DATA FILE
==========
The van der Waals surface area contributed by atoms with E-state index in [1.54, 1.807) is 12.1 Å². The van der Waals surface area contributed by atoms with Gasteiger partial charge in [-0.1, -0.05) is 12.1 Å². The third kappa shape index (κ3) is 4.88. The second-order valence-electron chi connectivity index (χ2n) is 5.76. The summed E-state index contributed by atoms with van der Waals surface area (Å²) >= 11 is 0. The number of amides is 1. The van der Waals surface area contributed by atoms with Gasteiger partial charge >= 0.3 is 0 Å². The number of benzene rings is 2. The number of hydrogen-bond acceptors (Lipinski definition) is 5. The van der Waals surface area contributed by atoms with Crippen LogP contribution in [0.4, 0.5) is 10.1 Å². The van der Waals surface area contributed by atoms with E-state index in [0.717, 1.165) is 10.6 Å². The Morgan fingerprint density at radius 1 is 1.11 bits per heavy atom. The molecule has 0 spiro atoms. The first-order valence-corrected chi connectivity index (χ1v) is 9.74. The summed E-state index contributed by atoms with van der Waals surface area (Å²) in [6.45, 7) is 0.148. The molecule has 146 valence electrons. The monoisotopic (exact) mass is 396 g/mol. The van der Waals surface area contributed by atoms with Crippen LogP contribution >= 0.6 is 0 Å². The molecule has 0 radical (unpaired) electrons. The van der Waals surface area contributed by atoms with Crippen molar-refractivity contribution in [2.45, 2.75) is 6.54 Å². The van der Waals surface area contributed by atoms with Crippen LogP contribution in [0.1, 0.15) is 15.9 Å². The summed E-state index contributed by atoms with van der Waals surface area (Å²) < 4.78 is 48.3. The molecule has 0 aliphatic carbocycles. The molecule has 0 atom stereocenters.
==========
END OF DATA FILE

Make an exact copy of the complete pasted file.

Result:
The van der Waals surface area contributed by atoms with E-state index in [1.54, 1.807) is 12.1 Å². The van der Waals surface area contributed by atoms with Gasteiger partial charge in [-0.1, -0.05) is 12.1 Å². The third kappa shape index (κ3) is 4.88. The second-order valence-electron chi connectivity index (χ2n) is 5.76. The summed E-state index contributed by atoms with van der Waals surface area (Å²) >= 11 is 0. The number of amides is 1. The van der Waals surface area contributed by atoms with Gasteiger partial charge >= 0.3 is 0 Å². The number of benzene rings is 2. The number of hydrogen-bond acceptors (Lipinski definition) is 5. The van der Waals surface area contributed by atoms with Crippen LogP contribution in [0.4, 0.5) is 10.1 Å². The van der Waals surface area contributed by atoms with E-state index in [0.717, 1.165) is 10.6 Å². The Morgan fingerprint density at radius 1 is 1.11 bits per heavy atom. The molecule has 0 spiro atoms. The first-order valence-corrected chi connectivity index (χ1v) is 9.74. The summed E-state index contributed by atoms with van der Waals surface area (Å²) in [6.45, 7) is 0.148. The molecule has 146 valence electrons. The monoisotopic (exact) mass is 396 g/mol. The van der Waals surface area contributed by atoms with Crippen LogP contribution >= 0.6 is 0 Å². The molecule has 0 radical (unpaired) electrons. The van der Waals surface area contributed by atoms with Crippen molar-refractivity contribution in [2.45, 2.75) is 6.54 Å². The van der Waals surface area contributed by atoms with Crippen LogP contribution in [0.1, 0.15) is 15.9 Å². The summed E-state index contributed by atoms with van der Waals surface area (Å²) < 4.78 is 48.3. The molecule has 0 aliphatic carbocycles. The molecule has 0 atom stereocenters.